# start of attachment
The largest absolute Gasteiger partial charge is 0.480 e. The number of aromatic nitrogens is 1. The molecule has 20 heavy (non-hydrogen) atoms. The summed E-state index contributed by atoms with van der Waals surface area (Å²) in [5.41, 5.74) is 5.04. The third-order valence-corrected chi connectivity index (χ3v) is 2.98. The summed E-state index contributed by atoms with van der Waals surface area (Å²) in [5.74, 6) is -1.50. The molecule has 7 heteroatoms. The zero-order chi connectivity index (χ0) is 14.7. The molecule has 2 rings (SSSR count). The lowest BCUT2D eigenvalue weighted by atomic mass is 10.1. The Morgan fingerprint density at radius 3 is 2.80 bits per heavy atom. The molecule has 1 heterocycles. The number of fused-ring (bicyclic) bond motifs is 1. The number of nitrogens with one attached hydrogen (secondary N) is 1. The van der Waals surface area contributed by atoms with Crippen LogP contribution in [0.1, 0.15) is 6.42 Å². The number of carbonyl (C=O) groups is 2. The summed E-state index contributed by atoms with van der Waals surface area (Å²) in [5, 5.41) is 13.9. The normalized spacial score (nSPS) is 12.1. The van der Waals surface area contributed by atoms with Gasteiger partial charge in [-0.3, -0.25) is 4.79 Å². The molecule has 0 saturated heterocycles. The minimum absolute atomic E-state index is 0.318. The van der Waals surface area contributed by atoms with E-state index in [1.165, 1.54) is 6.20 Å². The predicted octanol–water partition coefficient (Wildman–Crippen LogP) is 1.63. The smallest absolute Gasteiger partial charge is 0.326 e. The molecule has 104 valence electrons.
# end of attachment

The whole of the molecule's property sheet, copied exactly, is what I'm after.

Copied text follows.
The largest absolute Gasteiger partial charge is 0.480 e. The number of aromatic nitrogens is 1. The molecule has 20 heavy (non-hydrogen) atoms. The summed E-state index contributed by atoms with van der Waals surface area (Å²) in [5.41, 5.74) is 5.04. The third-order valence-corrected chi connectivity index (χ3v) is 2.98. The summed E-state index contributed by atoms with van der Waals surface area (Å²) in [5.74, 6) is -1.50. The molecule has 7 heteroatoms. The zero-order chi connectivity index (χ0) is 14.7. The molecule has 2 rings (SSSR count). The lowest BCUT2D eigenvalue weighted by atomic mass is 10.1. The Morgan fingerprint density at radius 3 is 2.80 bits per heavy atom. The molecule has 1 heterocycles. The number of fused-ring (bicyclic) bond motifs is 1. The number of nitrogens with one attached hydrogen (secondary N) is 1. The van der Waals surface area contributed by atoms with Crippen LogP contribution in [0.1, 0.15) is 6.42 Å². The number of carbonyl (C=O) groups is 2. The summed E-state index contributed by atoms with van der Waals surface area (Å²) in [5, 5.41) is 13.9. The normalized spacial score (nSPS) is 12.1. The van der Waals surface area contributed by atoms with Gasteiger partial charge in [-0.3, -0.25) is 4.79 Å². The molecule has 0 saturated heterocycles. The minimum absolute atomic E-state index is 0.318. The van der Waals surface area contributed by atoms with E-state index in [1.165, 1.54) is 6.20 Å². The predicted octanol–water partition coefficient (Wildman–Crippen LogP) is 1.63. The smallest absolute Gasteiger partial charge is 0.326 e. The molecule has 104 valence electrons.